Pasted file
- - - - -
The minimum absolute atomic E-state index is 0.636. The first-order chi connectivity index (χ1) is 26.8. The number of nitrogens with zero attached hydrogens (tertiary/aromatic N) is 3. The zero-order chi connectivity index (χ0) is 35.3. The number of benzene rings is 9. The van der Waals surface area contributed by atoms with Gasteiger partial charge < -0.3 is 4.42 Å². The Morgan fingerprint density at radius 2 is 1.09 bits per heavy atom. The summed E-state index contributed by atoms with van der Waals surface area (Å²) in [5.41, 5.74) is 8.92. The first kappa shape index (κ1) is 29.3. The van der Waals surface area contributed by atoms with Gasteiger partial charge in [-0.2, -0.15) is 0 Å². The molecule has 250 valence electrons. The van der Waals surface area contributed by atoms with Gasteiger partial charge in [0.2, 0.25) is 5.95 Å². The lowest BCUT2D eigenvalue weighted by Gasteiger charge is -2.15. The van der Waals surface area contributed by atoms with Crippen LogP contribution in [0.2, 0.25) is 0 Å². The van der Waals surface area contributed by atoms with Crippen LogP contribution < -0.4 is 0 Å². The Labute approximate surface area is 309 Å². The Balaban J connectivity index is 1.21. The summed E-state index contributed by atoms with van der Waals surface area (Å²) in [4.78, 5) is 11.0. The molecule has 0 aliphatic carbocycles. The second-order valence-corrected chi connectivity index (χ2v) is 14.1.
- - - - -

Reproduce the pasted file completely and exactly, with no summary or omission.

The minimum absolute atomic E-state index is 0.636. The first-order chi connectivity index (χ1) is 26.8. The number of nitrogens with zero attached hydrogens (tertiary/aromatic N) is 3. The zero-order chi connectivity index (χ0) is 35.3. The number of benzene rings is 9. The van der Waals surface area contributed by atoms with Gasteiger partial charge < -0.3 is 4.42 Å². The Morgan fingerprint density at radius 2 is 1.09 bits per heavy atom. The summed E-state index contributed by atoms with van der Waals surface area (Å²) in [5.41, 5.74) is 8.92. The first kappa shape index (κ1) is 29.3. The van der Waals surface area contributed by atoms with Gasteiger partial charge in [-0.2, -0.15) is 0 Å². The molecule has 250 valence electrons. The van der Waals surface area contributed by atoms with Gasteiger partial charge in [0.2, 0.25) is 5.95 Å². The lowest BCUT2D eigenvalue weighted by Gasteiger charge is -2.15. The van der Waals surface area contributed by atoms with Crippen LogP contribution in [0.2, 0.25) is 0 Å². The van der Waals surface area contributed by atoms with Crippen LogP contribution < -0.4 is 0 Å². The Labute approximate surface area is 309 Å². The Balaban J connectivity index is 1.21. The summed E-state index contributed by atoms with van der Waals surface area (Å²) in [4.78, 5) is 11.0. The molecule has 0 aliphatic carbocycles. The second-order valence-corrected chi connectivity index (χ2v) is 14.1.